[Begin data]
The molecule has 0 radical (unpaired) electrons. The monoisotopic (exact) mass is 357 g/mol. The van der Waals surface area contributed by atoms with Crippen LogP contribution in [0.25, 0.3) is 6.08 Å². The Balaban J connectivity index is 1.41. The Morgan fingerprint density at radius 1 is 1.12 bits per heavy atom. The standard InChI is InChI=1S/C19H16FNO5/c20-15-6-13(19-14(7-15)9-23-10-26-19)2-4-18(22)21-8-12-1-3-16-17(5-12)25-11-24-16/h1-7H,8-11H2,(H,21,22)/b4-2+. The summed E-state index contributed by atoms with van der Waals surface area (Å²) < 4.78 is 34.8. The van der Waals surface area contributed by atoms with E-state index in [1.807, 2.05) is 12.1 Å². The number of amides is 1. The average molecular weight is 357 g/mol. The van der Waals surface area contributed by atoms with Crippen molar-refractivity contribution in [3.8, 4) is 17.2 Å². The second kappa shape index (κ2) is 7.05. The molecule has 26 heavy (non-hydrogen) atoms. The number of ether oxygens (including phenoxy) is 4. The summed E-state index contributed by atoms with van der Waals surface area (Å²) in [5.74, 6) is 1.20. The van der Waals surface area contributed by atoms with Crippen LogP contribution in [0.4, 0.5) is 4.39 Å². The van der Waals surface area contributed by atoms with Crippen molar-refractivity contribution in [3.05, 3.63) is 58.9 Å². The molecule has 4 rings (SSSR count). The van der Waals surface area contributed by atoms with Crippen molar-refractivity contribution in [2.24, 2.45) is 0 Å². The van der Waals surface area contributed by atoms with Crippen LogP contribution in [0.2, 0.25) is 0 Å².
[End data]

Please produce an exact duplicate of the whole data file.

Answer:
The molecule has 0 radical (unpaired) electrons. The monoisotopic (exact) mass is 357 g/mol. The van der Waals surface area contributed by atoms with Crippen LogP contribution in [0.25, 0.3) is 6.08 Å². The Balaban J connectivity index is 1.41. The Morgan fingerprint density at radius 1 is 1.12 bits per heavy atom. The standard InChI is InChI=1S/C19H16FNO5/c20-15-6-13(19-14(7-15)9-23-10-26-19)2-4-18(22)21-8-12-1-3-16-17(5-12)25-11-24-16/h1-7H,8-11H2,(H,21,22)/b4-2+. The summed E-state index contributed by atoms with van der Waals surface area (Å²) < 4.78 is 34.8. The van der Waals surface area contributed by atoms with E-state index in [1.807, 2.05) is 12.1 Å². The number of amides is 1. The average molecular weight is 357 g/mol. The van der Waals surface area contributed by atoms with Crippen molar-refractivity contribution in [3.8, 4) is 17.2 Å². The second kappa shape index (κ2) is 7.05. The molecule has 26 heavy (non-hydrogen) atoms. The number of ether oxygens (including phenoxy) is 4. The summed E-state index contributed by atoms with van der Waals surface area (Å²) in [5.74, 6) is 1.20. The van der Waals surface area contributed by atoms with Crippen LogP contribution in [0.4, 0.5) is 4.39 Å². The van der Waals surface area contributed by atoms with Crippen molar-refractivity contribution in [3.05, 3.63) is 58.9 Å². The molecule has 4 rings (SSSR count). The van der Waals surface area contributed by atoms with Crippen molar-refractivity contribution in [2.24, 2.45) is 0 Å². The van der Waals surface area contributed by atoms with Crippen LogP contribution in [0.2, 0.25) is 0 Å².